The hand of man shows through once again in another climate catastrophe.

Catastrophic changes Planet Earth is undergoing today likely mirror many of those which happened hundreds of millions of years ago. The big difference? Volcanoes - not humans - were likely the main drivers of the changes back then.

The amount of CO2 released into the end-Triassic atmosphere from volcanic eruptions was likely comparable to the projected total amount of anthropogenic (manmade) CO2 that will be emitted during the 21st century. The findings are published in Nature Communications. Such large volumes of volcanic CO2 likely contributed to end-Triassic global warming, sea level rise, and ocean acidification.

The end-Triassic extinction (approximately 201 million years ago) resulted in the demise of large proportions of all marine and terrestrial species. It is thought that this extinction was caused by dramatic climate change and rising sea levels which, are known to have occurred at that time. Volcanic CO2 released during the large volume Central Atlantic Magmatic Province eruptions has been considered as an important contributor to the process, but this is debated.
Manfredo Capriolo and colleagues found evidence of abundant CO2 in basaltic rocks from the end-Triassic Central Atlantic Magmatic Province, by analysing tiny gas exsolution bubbles preserved within the rocks. The authors used their analyses to estimate the total volume of volcanic CO2 released during these eruptions. They found that one eruption phase (100,000 km3 of lava over 500 years) is likely to have emitted a total volume of COequivalent to that projected from anthropogenic activities during the 21st century, in the 2⁰ C warming scenario.

The authors suggest that the end-Triassic climatic and environmental changes, driven by the large volume volcanic CO2 emissions, may have been similar to those predicted for the near future under anthropogenic warming.

Urgent changes needed to reduce environmental costs of ‘fast fashion’

Nature Reviews Earth & Environment.
Stefan Müller (climate stuff)
from Germany
Fundamental changes to the fashion business model, including an urgent transition away from ‘fast fashion’, are needed to improve the long-term sustainability of the fashion supply chain, argue Kirsi Niinimäki and colleagues in a Review published in Nature Reviews Earth & Environment.

The fashion industry is the second largest industrial polluter after aviation, and accounts for up to 10% of global pollution. However, the industry continues to grow, despite rising awareness of the environmental impacts, in part owing to the rise of fast fashion, which relies on cheap manufacturing, frequent consumption, and short-lived garment use.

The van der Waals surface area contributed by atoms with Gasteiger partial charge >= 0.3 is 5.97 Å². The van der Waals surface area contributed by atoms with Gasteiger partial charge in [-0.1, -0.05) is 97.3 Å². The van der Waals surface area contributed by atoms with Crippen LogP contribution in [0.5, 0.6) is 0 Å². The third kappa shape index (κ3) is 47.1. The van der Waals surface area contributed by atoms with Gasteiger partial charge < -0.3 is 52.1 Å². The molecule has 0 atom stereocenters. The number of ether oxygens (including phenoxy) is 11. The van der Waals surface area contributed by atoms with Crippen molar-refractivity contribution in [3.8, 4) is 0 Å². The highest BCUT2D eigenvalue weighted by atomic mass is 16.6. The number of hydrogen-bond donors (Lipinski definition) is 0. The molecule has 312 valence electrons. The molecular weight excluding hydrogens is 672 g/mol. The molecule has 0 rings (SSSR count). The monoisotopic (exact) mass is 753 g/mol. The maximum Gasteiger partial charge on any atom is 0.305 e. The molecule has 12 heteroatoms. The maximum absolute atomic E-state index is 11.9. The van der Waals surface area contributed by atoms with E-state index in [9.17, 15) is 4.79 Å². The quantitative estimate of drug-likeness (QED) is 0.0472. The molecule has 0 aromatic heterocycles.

The authors identify the environmental impacts of the fashion supply chain, from production to consumption, focusing on water use, chemical pollution, CO2 emissions and textile waste. For example, the industry produces over 92 million tonnes of waste and consumes 1.5 trillion tonnes of water per year, with developing countries often bearing the burden for developed countries. These impacts highlight the need for substantial changes in the industry, including deceleration of manufacturing and introduction of sustainable practices throughout the supply chain, the authors say. 
“Slow fashion is the future”, Niinimäki and co-authors conclude, but “we need a new system-wide understanding of how to transition towards this model, requiring creativity and collaboration between designers and manufacturers, various stakeholders, and end consumers.” A joined-up approach is required with the textile industry investing in cleaner technologies, the fashion industry developing new sustainable business models, and policy-makers modifying legislation. Consumers also have a crucial role and must change their consumption habits and be ready to pay higher prices that account for the environmental impact of fashion.

COVID-19: only about 6% of actual infections have likely been detected worldwide

Actual number of infections may already have reached several tens of millions. Story here.

Thursday, April 2, 2020

Bush-fire smoke linked to hundreds of deaths

Bushfire smoke shrouds the Blue Mountains,
as seen from Sydney Harbour Bridge,
Dec.,2019. Photo by Sardaka.
The first study to estimate health effects from Australia’s extreme fires suggests that several thousand extra people were admitted to hospital. Story here.

The Arctic may be sea-ice-free in summer by the 2030s

  Nature Communications                                                 Photo by Patrick Kelley   The Arctic could be sea-ice-free during th...